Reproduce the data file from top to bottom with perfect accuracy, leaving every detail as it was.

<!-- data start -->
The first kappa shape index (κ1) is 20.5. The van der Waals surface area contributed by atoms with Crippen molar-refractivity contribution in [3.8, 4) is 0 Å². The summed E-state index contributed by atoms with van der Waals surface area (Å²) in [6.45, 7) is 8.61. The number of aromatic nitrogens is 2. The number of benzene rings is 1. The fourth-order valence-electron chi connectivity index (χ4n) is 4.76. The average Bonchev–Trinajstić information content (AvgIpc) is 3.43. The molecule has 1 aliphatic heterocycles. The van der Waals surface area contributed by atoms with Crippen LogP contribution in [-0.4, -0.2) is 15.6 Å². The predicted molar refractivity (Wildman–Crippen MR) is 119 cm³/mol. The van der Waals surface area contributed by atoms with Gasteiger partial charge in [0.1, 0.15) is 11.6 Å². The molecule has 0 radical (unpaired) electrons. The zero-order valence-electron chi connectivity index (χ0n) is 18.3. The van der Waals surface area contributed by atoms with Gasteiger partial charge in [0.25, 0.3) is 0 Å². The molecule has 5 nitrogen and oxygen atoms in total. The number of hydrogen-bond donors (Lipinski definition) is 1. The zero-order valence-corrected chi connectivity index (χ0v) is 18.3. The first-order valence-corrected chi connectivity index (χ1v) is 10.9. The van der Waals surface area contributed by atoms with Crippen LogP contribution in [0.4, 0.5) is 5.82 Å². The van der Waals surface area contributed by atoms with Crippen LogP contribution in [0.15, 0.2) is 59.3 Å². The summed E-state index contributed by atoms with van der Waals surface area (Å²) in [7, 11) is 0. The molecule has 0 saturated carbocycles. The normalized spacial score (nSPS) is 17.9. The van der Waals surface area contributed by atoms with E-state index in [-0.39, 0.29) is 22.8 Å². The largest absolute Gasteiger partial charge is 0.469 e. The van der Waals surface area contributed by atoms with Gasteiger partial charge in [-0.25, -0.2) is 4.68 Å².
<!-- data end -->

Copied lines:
The first kappa shape index (κ1) is 20.5. The van der Waals surface area contributed by atoms with Crippen molar-refractivity contribution in [3.8, 4) is 0 Å². The summed E-state index contributed by atoms with van der Waals surface area (Å²) in [6.45, 7) is 8.61. The number of aromatic nitrogens is 2. The number of benzene rings is 1. The fourth-order valence-electron chi connectivity index (χ4n) is 4.76. The average Bonchev–Trinajstić information content (AvgIpc) is 3.43. The molecule has 1 aliphatic heterocycles. The van der Waals surface area contributed by atoms with Crippen LogP contribution in [-0.4, -0.2) is 15.6 Å². The predicted molar refractivity (Wildman–Crippen MR) is 119 cm³/mol. The van der Waals surface area contributed by atoms with Gasteiger partial charge in [0.1, 0.15) is 11.6 Å². The molecule has 0 radical (unpaired) electrons. The zero-order valence-electron chi connectivity index (χ0n) is 18.3. The van der Waals surface area contributed by atoms with Gasteiger partial charge in [0.25, 0.3) is 0 Å². The molecule has 5 nitrogen and oxygen atoms in total. The number of hydrogen-bond donors (Lipinski definition) is 1. The zero-order valence-corrected chi connectivity index (χ0v) is 18.3. The first-order valence-corrected chi connectivity index (χ1v) is 10.9. The van der Waals surface area contributed by atoms with Crippen LogP contribution in [0.4, 0.5) is 5.82 Å². The van der Waals surface area contributed by atoms with Crippen LogP contribution in [0.15, 0.2) is 59.3 Å². The summed E-state index contributed by atoms with van der Waals surface area (Å²) in [7, 11) is 0. The molecule has 0 saturated carbocycles. The normalized spacial score (nSPS) is 17.9. The van der Waals surface area contributed by atoms with E-state index in [-0.39, 0.29) is 22.8 Å². The largest absolute Gasteiger partial charge is 0.469 e. The van der Waals surface area contributed by atoms with Gasteiger partial charge in [-0.25, -0.2) is 4.68 Å².